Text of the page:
by Steven Ertelt
January 22, 2008
Washington, DC (LifeNews.com) — John McCain, whom many consider the new leader in the race for the Republican nomination after victories in New Hampshire and South Carolina, told participants at the March for Life that he’s pro-life like them. Sen. Sam Brownback, who has endorsed his Arizona colleague, read a letter on McCain’s behalf.
McCain said he "saluted" the pro-life folks who came to Washington to "show that the cause of Life is alive and well in the hearts of millions of Americans."
Without saying so directly, McCain said he opposed the Roe v. Wade Supreme Court decision allowing for virtually unlimited abortion. He has previously called for the high court to reverse the infamous case.
"Seven judges in 1973 took the issue of abortion on themselves to settle this issue for every American, in all fifty states," he said. "They assured us that by sheer judicial will and power, the question of a so-called right to abortion was settled and that our society would now arrive at a shared consensus by virtue of their ruling."
"They were wrong to make this assumption. Your presence in Washington today marching for Life proves just how wrong they were," McCain explained.
Though McCain has come under criticism for voting to force taxpayers to fund embryonic stem cell research that destroys human life — against the wishes of dozens of pro-life groups — McCain promised to listen to the pro-life community if he becomes president.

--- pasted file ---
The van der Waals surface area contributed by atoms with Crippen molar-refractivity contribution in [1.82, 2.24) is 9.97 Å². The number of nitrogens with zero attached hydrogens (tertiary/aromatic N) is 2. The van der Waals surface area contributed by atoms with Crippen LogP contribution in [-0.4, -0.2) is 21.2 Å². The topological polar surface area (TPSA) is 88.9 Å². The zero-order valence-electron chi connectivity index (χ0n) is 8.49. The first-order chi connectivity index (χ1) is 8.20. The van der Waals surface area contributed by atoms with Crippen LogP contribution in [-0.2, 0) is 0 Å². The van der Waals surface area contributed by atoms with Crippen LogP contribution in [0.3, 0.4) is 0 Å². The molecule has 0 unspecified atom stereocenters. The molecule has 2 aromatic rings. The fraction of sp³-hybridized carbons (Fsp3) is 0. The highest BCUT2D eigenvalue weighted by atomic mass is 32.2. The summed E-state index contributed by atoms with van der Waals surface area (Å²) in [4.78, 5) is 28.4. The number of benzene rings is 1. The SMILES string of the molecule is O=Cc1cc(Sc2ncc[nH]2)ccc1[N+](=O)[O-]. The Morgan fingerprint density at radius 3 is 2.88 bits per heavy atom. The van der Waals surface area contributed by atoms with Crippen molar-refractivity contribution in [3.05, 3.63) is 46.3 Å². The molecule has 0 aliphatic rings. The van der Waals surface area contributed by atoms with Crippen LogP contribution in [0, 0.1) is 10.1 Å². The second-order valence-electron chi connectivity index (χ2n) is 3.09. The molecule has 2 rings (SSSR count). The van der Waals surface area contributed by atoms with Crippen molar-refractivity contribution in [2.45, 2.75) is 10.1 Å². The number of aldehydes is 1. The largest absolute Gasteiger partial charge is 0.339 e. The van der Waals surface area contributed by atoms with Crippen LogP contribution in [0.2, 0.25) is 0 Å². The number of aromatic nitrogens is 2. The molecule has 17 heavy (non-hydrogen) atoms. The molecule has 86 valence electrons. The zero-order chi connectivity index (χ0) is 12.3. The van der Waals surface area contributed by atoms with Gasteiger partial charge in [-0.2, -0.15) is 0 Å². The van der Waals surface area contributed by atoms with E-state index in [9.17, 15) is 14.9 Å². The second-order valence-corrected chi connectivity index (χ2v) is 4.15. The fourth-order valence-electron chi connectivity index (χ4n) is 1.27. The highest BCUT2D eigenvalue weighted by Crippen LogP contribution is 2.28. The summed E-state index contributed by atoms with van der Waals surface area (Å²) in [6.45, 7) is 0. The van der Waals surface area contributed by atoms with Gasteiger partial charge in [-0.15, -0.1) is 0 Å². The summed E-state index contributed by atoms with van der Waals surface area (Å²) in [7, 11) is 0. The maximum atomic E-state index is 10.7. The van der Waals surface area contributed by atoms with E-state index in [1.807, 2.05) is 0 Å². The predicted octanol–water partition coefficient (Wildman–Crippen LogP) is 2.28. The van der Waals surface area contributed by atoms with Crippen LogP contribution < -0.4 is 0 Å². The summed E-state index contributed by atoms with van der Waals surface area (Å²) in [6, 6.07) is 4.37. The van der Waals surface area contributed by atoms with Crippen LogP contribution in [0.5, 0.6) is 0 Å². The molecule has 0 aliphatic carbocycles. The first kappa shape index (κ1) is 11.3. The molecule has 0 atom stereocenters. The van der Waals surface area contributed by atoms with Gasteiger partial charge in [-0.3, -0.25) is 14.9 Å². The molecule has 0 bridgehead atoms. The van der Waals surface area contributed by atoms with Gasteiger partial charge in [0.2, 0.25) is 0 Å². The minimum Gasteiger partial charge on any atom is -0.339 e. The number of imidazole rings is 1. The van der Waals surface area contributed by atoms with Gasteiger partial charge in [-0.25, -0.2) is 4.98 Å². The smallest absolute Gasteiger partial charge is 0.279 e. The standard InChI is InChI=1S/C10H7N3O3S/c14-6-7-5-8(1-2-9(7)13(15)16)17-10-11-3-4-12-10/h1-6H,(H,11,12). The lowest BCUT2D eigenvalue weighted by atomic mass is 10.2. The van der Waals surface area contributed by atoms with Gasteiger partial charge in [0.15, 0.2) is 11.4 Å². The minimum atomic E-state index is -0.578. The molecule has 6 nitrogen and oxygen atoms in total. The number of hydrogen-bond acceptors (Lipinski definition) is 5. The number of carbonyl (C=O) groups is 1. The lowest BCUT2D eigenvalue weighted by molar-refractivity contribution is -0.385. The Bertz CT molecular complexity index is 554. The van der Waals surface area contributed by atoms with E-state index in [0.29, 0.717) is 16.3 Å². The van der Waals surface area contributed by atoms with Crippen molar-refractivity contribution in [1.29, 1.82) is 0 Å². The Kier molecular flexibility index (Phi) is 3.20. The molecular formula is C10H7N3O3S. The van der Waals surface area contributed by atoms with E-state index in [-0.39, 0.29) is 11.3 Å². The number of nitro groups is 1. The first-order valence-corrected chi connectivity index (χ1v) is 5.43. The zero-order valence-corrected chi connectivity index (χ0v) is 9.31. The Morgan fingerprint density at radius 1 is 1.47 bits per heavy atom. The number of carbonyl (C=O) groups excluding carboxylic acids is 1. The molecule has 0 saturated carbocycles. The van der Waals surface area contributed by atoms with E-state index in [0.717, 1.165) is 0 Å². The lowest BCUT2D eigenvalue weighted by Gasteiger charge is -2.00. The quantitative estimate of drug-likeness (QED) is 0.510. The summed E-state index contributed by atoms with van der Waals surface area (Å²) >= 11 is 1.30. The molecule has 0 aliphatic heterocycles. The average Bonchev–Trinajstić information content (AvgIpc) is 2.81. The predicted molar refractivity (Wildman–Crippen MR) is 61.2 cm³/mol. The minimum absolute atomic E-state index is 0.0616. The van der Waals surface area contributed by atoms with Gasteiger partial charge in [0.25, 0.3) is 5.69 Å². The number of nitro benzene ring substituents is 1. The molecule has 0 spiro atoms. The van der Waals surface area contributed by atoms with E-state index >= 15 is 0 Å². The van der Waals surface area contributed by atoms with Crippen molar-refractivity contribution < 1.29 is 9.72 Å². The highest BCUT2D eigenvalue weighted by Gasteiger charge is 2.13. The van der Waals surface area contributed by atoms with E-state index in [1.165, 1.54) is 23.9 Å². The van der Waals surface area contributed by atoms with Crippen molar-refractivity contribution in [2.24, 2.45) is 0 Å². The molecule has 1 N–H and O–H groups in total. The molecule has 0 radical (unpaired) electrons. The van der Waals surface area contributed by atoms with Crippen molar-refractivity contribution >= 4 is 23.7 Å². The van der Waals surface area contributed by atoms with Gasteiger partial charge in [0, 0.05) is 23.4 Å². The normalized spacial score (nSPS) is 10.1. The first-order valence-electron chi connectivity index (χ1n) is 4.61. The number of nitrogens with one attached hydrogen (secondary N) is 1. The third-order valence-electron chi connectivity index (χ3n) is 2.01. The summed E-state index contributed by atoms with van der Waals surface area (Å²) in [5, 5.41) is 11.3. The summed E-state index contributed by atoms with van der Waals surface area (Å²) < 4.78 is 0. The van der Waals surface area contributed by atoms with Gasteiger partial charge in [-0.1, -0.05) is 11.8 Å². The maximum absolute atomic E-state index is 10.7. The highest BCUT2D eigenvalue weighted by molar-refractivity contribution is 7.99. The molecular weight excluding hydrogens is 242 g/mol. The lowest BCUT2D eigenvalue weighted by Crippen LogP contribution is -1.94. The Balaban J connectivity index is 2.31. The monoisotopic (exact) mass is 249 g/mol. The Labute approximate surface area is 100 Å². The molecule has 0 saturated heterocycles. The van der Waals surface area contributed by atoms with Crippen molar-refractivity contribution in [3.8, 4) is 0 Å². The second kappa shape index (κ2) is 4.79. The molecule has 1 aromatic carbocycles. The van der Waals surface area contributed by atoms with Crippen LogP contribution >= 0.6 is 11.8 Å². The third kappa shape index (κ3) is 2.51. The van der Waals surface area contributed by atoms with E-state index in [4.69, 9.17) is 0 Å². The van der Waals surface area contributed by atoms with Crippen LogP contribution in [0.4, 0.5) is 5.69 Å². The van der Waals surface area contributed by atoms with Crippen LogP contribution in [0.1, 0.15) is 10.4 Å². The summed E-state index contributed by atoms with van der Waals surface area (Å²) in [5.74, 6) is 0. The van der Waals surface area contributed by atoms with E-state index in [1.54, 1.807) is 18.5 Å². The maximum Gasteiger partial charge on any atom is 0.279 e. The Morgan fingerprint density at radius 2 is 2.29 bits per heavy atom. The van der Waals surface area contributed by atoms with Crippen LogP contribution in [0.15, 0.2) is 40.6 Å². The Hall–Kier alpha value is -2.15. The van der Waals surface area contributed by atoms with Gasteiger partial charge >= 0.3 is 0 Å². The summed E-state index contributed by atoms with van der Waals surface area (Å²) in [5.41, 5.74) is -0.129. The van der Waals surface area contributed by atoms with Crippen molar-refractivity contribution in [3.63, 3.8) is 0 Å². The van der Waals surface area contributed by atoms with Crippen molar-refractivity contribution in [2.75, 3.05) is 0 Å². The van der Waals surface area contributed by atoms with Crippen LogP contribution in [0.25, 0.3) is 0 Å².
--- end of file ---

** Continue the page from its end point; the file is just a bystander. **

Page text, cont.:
"If I am fortunate enough to be elected as the next President of the United States, I pledge to you to be a loyal and unswerving friend of the right to life movement," he said in the statement.
The former Vietnam war veteran drew on his experience as a prisoner to draw parallels to his pro-life views.
"As a prisoner of war at the hands of a communist dictatorship, I saw firsthand the perils faced when human dignity and human life are not respected," McCain said. "Whenever the value of one class of persons is not respected — whether they are unborn, handicapped, and elderly — the dignity of all mankind is threatened."
"I have been a strong supporter of the right to life movement since I was first elected to Congress in 1982," he said.
McCain said the resolve he has against abortion is strengthened by being the father of seven children, two of whom were adopted from overseas.
"My wife Cindy and I understand how every child has a value which can never be calculated or cheapened. Every child literally alters the course of human history," he said.
"America stands for an ideal that all people are endowed by their Creator with inalienable right to life," McCain said, adding that he has pushed for the pro-life perspective on an international basis.
He said he would push for pro-life values "in our own country when we fail to respect the inherent dignity of all human life, born or unborn."
Ultimately, he told pro-life marchers that he thinks the pro-life cause will win the day.
"The pro-life movement appeals to the best instincts within each and every one of us. In that regard, our pro-life cause will ultimately be successful.
"Thank you for the opportunity to speak to you today and please be assured of my best wishes and prayers for all those who labor for the cause of Life," he concluded.